Abstract

Objective

The potential impact of epilepsy on sexual function is important for patient welfare, but often neglected. This study explored the occurrences of different sexual problems in patients with both well‐controlled and mostly refractory epilepsy, and compared these with equivalent information from the general population.

Methods

Between 2015 and 2017, a total of 221 adult inpatients and outpatients, mostly with intractable epilepsy, at the National Centre for Epilepsy in Norway, and 78 outpatients with well‐controlled epilepsy at Lillehammer hospital participated in a questionnaire survey on sexual function. Information on the individual patient’s epilepsy was collected. The results were compared with equivalent data on sexual function from 1671 adult Norwegians in the general population.

Results

Patients with epilepsy reported a significantly higher frequency of problems with orgasm, dyspareunia, erectile dysfunction, and feelings of sexual deviance. However, reduced sexual desire, premature ejaculation/climax, and vaginal dryness occurred at similar frequencies in the general population. After controlling for gender, we found no significant association between sexual problems and seizure control or use of enzyme‐inducing antiepileptic drugs. In both genders, feelings of sexual deviance were associated with lower quality of life. Fewer patients with epilepsy were satisfied with their sex lives. The perception of sex as an important part of daily life was similar among women with epilepsy and women from the general population, whereas significantly fewer men with epilepsy than men in the general population reported that sex was an important part of their daily lives. Women with mostly refractory epilepsy reported asking for help with their sexual problems significantly more often than women in the other groups.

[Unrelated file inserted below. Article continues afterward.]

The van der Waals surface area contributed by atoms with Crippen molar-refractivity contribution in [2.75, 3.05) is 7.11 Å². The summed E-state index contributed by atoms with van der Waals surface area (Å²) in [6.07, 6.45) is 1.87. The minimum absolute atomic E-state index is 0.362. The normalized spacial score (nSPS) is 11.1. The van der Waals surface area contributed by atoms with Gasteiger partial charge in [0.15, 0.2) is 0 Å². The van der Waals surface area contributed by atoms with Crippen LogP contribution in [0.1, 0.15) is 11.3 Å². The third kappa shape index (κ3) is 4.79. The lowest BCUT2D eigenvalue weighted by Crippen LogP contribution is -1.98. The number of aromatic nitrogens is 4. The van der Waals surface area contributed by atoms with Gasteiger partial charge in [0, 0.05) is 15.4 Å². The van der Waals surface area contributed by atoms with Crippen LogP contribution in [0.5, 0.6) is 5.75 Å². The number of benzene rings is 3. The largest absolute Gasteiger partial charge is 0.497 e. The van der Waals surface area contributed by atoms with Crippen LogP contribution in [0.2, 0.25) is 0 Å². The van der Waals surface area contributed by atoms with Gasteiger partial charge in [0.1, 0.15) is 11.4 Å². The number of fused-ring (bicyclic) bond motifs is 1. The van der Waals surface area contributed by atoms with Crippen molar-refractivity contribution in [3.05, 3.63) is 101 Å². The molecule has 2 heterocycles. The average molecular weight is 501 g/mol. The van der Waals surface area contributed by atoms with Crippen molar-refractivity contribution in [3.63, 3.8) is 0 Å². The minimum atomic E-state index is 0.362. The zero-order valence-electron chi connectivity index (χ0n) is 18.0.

Significance

Some sexual problems occur significantly more often in patients with epilepsy than in the general population and feelings of sexual deviancy occur more frequently. No epilepsy‐related factors could be identified as specific predictors.

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